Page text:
Interest and Interest Rate. Interest ($) = amount owed now – original amount A) $1000 placed in bank account one year ago is now worth $1025. Interest earned is $25. $10,000 borrowed last year from Sharky’s Easy Money, and you now owe $12,000. Interest owed is $2000.
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Interest ($) = amount owed now – original amount
A) $1000 placed in bank account one year ago is now worth $1025. Interest earned is $25.
Interest paid over a specific time period is called an interest rate.
Interest rate (%) = interest accrued per time x 100%
What is the interest rate in example A and B?
Rate of Return (ROR) – interest earned over a specific time period, expressed as a percentage of the original amount.
Rate of return (%) = interest accrued per time x 100%
Borrower’s perspective – interest rate paid
Investor’s perspective – rate of return (ROR) or return on investment (ROI).
Other factors that act as interest:
Economic equivalence – different sums of money at different times can be equal in economic value because of the “time value of money” and interest rates.
Example: (assuming 5% interest rate)
$1000 today is equivalent to $1050 a year from now.
$1000(1.05) = $1050
$1000 a year from now is equivalent to $X today.
$X(1.05) = $1000
$X = $952.38
What is the interest rate if an investment of $500 is equivalent to $545 a year from now?
Simple Interest – interest is calculated using the principal only.
interest = (principal)(number of periods)(interest rate)
Example: you invest $500 in an insurance policy that pays 8% simple interest. How much is the policy worth in 3 years?
Year 0) $500
Year 1) $500 $40
Year 2) $500 $40
Year 3) $500 $40
Compound Interest – interest is calculated using both the principal and interest earned.
interest = (principal + all accrued interest)(interest rate)
Example: you invest $500 in an insurance policy that pays 8% compound interest. How much is the policy worth in 3 years?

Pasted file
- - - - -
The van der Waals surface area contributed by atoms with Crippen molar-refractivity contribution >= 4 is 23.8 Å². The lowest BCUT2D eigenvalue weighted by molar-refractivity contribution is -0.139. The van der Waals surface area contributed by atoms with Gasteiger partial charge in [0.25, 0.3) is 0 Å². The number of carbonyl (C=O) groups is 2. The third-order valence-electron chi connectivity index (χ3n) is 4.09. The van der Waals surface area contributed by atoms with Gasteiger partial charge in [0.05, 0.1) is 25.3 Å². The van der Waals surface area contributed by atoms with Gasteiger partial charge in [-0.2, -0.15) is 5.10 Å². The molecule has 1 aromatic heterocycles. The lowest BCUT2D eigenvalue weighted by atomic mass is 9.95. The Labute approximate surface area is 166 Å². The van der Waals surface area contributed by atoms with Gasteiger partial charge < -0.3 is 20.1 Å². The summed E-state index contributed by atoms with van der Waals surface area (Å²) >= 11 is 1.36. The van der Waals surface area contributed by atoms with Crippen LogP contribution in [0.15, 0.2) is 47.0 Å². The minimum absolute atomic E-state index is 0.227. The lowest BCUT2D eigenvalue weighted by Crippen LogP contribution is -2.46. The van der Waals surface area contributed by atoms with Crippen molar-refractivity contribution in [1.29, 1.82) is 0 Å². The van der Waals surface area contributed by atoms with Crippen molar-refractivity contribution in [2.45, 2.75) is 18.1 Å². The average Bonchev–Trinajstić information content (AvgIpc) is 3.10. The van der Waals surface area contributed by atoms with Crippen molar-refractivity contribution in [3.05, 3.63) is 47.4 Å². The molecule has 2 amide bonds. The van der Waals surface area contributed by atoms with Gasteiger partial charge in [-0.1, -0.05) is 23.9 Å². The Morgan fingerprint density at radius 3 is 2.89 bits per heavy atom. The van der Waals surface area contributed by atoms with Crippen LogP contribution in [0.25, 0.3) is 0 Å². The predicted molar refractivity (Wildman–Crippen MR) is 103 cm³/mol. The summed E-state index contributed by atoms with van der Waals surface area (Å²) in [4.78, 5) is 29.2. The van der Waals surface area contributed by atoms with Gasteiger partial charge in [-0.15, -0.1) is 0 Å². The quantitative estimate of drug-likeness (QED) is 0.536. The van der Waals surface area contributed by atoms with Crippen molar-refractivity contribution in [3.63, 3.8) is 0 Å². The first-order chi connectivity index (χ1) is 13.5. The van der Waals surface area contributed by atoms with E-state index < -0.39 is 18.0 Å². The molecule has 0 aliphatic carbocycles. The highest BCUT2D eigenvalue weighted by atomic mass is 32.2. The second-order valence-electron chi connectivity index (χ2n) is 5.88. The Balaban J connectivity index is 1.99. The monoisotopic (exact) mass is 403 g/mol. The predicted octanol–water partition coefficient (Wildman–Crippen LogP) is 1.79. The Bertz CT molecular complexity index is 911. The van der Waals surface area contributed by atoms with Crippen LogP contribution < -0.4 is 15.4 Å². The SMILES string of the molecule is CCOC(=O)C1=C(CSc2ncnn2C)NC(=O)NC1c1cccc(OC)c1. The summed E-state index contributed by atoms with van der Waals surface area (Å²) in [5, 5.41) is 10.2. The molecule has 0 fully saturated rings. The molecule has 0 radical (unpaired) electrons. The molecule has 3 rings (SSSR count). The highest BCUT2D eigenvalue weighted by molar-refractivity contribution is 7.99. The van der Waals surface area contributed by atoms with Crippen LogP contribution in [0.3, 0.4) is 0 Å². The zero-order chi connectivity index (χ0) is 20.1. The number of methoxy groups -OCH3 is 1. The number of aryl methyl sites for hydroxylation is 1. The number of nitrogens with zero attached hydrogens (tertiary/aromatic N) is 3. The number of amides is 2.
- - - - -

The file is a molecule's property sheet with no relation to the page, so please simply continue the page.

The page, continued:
Year 0) $500
Year 1) $500 $40.00 $540 $500(1.08)1
Year 2) $540 $43.20 $583.2 $500(1.08)2
Year 3) $583.2 $46.65 $629.85 $500(1.08)3
Historical Perspective – In 1626, Manhattan Island was purchased from an Indian tribe for $24. If that tribe had invested the $24 in an investment paying 8% annually, what would it be worth today?
$24(1.08)(2011-1626) = $24(1.08)(385) = $24(7.38x10E12)
or $177 trillion
However, if the tribe invested in an investment that paid simple interest:
$24 + $24(.08)(385) = $763.20
$P – value or amount of money at time 0, also referred to as present worth (PW), present value (PV), net present value (NPV), or discounted cash flow (DCF).
$F – value or amount of money at some future time, also referred to as future worth (FW) or future value (FV).
$A – a series of consecutive, equal, end-of-period amount of money, also referred to as annual worth (AW) or equivalent uniform annual worth (EUAW). Does not have to be annual payouts, could be monthly.
n – number of periods; years, months, days
i% – interest rate or rate of return per time period
t – time, stated in periods
Example: At the beginning of each year, my wife and I invest $2K in a college savings plan for our little boy. We did this beginning his first year and plan to do so until his 18th birthday. We hope to obtain a rate of return of 6% (our current rate is about –20%).
A = $2000
i = 6% or .06 annually
n = 18
F = ? the value of the investment when he begins college
The Minimum Attractive Rate of Return is a minimum level set by a Corporation when deciding on whether to pursue or not to pursue projects.
for a new proposal
MARR Is MARR constant from
year to year?
ROR on “safe”
Cash flow diagrams are a way to graphically represent the inflows and outflows of cash over time.
Estimates of cash flows typically follow the end-of-period convention (cash flows are assumed to occur simultaneously at the end of an interest period). When several receipts and disbursements occur within an interest period, the new cash flow is depicted.
Net cash flow = receipts – disbursements
= cash inflows – cash outflows
The rule of 72 helps estimate how long is will take for an investment, using compound interest, to double in value.
To estimate how many years,n (periods) to double your money:
estimated n = 72/i
To estimate the interest rate required to double your money in n periods:
estimated i = 72/n
If you invested $1000 today in a CD paying 5% annually, how long will it be until the CD is worth $2000?
n = 72/5 = 14.4 years
If you wanted the $1000 to double in 10 years, what interest rate must you earn?
i = 72/10 = 7.2%